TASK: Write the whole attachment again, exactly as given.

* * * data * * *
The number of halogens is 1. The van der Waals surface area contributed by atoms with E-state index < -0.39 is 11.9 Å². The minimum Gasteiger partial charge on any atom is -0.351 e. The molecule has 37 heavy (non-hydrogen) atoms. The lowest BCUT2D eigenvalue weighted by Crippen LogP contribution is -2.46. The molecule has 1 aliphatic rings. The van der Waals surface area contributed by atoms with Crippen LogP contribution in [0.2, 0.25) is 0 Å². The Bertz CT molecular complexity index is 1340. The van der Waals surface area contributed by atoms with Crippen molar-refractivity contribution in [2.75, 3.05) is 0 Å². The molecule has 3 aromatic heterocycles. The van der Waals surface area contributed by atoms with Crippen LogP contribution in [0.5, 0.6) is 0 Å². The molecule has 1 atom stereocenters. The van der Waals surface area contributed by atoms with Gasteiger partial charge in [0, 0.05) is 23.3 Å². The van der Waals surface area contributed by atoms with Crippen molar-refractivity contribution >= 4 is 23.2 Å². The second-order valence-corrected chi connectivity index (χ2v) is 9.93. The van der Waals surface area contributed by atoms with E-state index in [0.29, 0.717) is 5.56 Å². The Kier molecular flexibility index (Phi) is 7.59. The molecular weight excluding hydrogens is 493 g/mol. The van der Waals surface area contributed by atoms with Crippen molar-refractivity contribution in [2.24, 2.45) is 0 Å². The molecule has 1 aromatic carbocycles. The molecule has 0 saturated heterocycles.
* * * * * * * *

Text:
The number of halogens is 1. The van der Waals surface area contributed by atoms with E-state index < -0.39 is 11.9 Å². The minimum Gasteiger partial charge on any atom is -0.351 e. The molecule has 37 heavy (non-hydrogen) atoms. The lowest BCUT2D eigenvalue weighted by Crippen LogP contribution is -2.46. The molecule has 1 aliphatic rings. The van der Waals surface area contributed by atoms with Crippen LogP contribution in [0.2, 0.25) is 0 Å². The Bertz CT molecular complexity index is 1340. The van der Waals surface area contributed by atoms with Crippen molar-refractivity contribution in [2.75, 3.05) is 0 Å². The molecule has 3 aromatic heterocycles. The van der Waals surface area contributed by atoms with Crippen LogP contribution in [0.5, 0.6) is 0 Å². The molecule has 1 atom stereocenters. The van der Waals surface area contributed by atoms with Gasteiger partial charge in [0, 0.05) is 23.3 Å². The van der Waals surface area contributed by atoms with Crippen molar-refractivity contribution >= 4 is 23.2 Å². The second-order valence-corrected chi connectivity index (χ2v) is 9.93. The van der Waals surface area contributed by atoms with E-state index in [0.29, 0.717) is 5.56 Å². The Kier molecular flexibility index (Phi) is 7.59. The molecular weight excluding hydrogens is 493 g/mol. The van der Waals surface area contributed by atoms with Crippen molar-refractivity contribution in [2.24, 2.45) is 0 Å². The molecule has 1 aromatic carbocycles. The molecule has 0 saturated heterocycles.